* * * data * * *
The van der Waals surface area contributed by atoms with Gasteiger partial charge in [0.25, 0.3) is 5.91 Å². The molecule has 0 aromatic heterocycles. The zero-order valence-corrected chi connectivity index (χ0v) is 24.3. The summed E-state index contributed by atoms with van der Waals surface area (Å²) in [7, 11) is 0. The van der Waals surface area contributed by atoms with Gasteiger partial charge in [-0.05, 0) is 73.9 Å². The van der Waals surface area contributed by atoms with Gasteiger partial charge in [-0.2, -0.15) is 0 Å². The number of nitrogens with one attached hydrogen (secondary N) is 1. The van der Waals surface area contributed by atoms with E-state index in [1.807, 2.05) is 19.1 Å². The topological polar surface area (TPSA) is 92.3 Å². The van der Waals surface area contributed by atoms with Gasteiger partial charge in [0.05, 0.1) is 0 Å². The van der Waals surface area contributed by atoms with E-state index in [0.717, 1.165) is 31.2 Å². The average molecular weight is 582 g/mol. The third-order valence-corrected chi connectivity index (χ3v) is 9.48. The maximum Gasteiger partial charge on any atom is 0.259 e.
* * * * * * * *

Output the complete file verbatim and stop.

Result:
The van der Waals surface area contributed by atoms with Gasteiger partial charge in [0.25, 0.3) is 5.91 Å². The molecule has 0 aromatic heterocycles. The zero-order valence-corrected chi connectivity index (χ0v) is 24.3. The summed E-state index contributed by atoms with van der Waals surface area (Å²) in [7, 11) is 0. The van der Waals surface area contributed by atoms with Gasteiger partial charge in [-0.05, 0) is 73.9 Å². The van der Waals surface area contributed by atoms with Gasteiger partial charge in [-0.2, -0.15) is 0 Å². The number of nitrogens with one attached hydrogen (secondary N) is 1. The van der Waals surface area contributed by atoms with E-state index in [1.807, 2.05) is 19.1 Å². The topological polar surface area (TPSA) is 92.3 Å². The van der Waals surface area contributed by atoms with Gasteiger partial charge in [0.05, 0.1) is 0 Å². The van der Waals surface area contributed by atoms with E-state index in [0.717, 1.165) is 31.2 Å². The average molecular weight is 582 g/mol. The third-order valence-corrected chi connectivity index (χ3v) is 9.48. The maximum Gasteiger partial charge on any atom is 0.259 e.